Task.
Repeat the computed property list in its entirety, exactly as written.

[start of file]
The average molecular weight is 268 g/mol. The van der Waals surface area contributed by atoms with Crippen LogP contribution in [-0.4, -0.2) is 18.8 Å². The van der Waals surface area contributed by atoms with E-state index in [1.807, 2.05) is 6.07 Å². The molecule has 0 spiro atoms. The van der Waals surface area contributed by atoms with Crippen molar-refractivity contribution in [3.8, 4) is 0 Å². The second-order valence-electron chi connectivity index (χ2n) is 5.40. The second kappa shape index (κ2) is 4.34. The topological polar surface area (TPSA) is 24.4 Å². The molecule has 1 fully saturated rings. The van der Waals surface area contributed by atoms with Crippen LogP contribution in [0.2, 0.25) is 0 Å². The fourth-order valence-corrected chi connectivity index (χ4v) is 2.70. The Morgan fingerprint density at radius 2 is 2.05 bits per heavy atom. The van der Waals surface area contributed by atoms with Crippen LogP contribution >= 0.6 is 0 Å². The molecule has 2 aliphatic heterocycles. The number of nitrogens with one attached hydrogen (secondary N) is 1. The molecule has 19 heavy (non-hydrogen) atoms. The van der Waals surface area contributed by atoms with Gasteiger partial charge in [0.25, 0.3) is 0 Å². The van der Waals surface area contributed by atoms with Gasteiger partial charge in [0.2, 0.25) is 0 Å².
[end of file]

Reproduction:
The average molecular weight is 268 g/mol. The van der Waals surface area contributed by atoms with Crippen LogP contribution in [-0.4, -0.2) is 18.8 Å². The van der Waals surface area contributed by atoms with E-state index in [1.807, 2.05) is 6.07 Å². The molecule has 0 spiro atoms. The van der Waals surface area contributed by atoms with Crippen molar-refractivity contribution in [3.8, 4) is 0 Å². The second-order valence-electron chi connectivity index (χ2n) is 5.40. The second kappa shape index (κ2) is 4.34. The topological polar surface area (TPSA) is 24.4 Å². The molecule has 1 fully saturated rings. The van der Waals surface area contributed by atoms with Crippen LogP contribution in [0.2, 0.25) is 0 Å². The fourth-order valence-corrected chi connectivity index (χ4v) is 2.70. The Morgan fingerprint density at radius 2 is 2.05 bits per heavy atom. The van der Waals surface area contributed by atoms with Crippen LogP contribution >= 0.6 is 0 Å². The molecule has 2 aliphatic heterocycles. The number of nitrogens with one attached hydrogen (secondary N) is 1. The molecule has 19 heavy (non-hydrogen) atoms. The van der Waals surface area contributed by atoms with Gasteiger partial charge in [0.25, 0.3) is 0 Å². The van der Waals surface area contributed by atoms with Gasteiger partial charge in [0.2, 0.25) is 0 Å².